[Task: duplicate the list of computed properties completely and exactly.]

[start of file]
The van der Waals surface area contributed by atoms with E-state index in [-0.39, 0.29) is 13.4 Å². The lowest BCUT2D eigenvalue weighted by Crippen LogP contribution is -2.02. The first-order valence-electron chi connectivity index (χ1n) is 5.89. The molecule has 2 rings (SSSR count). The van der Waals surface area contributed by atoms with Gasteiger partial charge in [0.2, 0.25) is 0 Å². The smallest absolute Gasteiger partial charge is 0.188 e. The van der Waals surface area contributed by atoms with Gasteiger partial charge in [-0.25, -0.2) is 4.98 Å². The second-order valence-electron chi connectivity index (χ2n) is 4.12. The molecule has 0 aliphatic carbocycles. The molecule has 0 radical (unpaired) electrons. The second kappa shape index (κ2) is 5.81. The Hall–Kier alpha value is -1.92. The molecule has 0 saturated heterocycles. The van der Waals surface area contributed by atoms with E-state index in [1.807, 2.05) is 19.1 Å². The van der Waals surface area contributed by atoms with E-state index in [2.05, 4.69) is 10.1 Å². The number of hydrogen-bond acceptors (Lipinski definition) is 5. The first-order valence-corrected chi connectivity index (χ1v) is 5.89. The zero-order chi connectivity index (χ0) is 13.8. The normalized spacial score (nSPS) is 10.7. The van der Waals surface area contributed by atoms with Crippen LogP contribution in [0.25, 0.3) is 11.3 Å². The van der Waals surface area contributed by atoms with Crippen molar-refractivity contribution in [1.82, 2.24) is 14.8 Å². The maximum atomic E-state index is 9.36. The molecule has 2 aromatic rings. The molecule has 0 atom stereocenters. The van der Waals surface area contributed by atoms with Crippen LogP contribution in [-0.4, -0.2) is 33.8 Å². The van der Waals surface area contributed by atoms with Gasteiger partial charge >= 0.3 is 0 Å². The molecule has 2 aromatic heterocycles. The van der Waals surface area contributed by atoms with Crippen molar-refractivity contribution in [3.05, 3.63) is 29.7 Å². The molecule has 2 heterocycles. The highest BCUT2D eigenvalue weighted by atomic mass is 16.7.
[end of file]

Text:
The van der Waals surface area contributed by atoms with E-state index in [-0.39, 0.29) is 13.4 Å². The lowest BCUT2D eigenvalue weighted by Crippen LogP contribution is -2.02. The first-order valence-electron chi connectivity index (χ1n) is 5.89. The molecule has 2 rings (SSSR count). The van der Waals surface area contributed by atoms with Gasteiger partial charge in [0.2, 0.25) is 0 Å². The smallest absolute Gasteiger partial charge is 0.188 e. The van der Waals surface area contributed by atoms with Gasteiger partial charge in [-0.25, -0.2) is 4.98 Å². The second-order valence-electron chi connectivity index (χ2n) is 4.12. The molecule has 0 aliphatic carbocycles. The molecule has 0 radical (unpaired) electrons. The second kappa shape index (κ2) is 5.81. The Hall–Kier alpha value is -1.92. The molecule has 0 saturated heterocycles. The van der Waals surface area contributed by atoms with E-state index in [1.807, 2.05) is 19.1 Å². The van der Waals surface area contributed by atoms with E-state index in [2.05, 4.69) is 10.1 Å². The number of hydrogen-bond acceptors (Lipinski definition) is 5. The first-order valence-corrected chi connectivity index (χ1v) is 5.89. The zero-order chi connectivity index (χ0) is 13.8. The normalized spacial score (nSPS) is 10.7. The van der Waals surface area contributed by atoms with Crippen LogP contribution in [0.25, 0.3) is 11.3 Å². The van der Waals surface area contributed by atoms with Crippen molar-refractivity contribution in [1.82, 2.24) is 14.8 Å². The maximum atomic E-state index is 9.36. The molecule has 2 aromatic rings. The molecule has 0 atom stereocenters. The van der Waals surface area contributed by atoms with Crippen LogP contribution in [-0.4, -0.2) is 33.8 Å². The van der Waals surface area contributed by atoms with Gasteiger partial charge >= 0.3 is 0 Å². The molecule has 2 aromatic heterocycles. The van der Waals surface area contributed by atoms with Crippen molar-refractivity contribution in [3.05, 3.63) is 29.7 Å². The molecule has 2 heterocycles. The highest BCUT2D eigenvalue weighted by atomic mass is 16.7.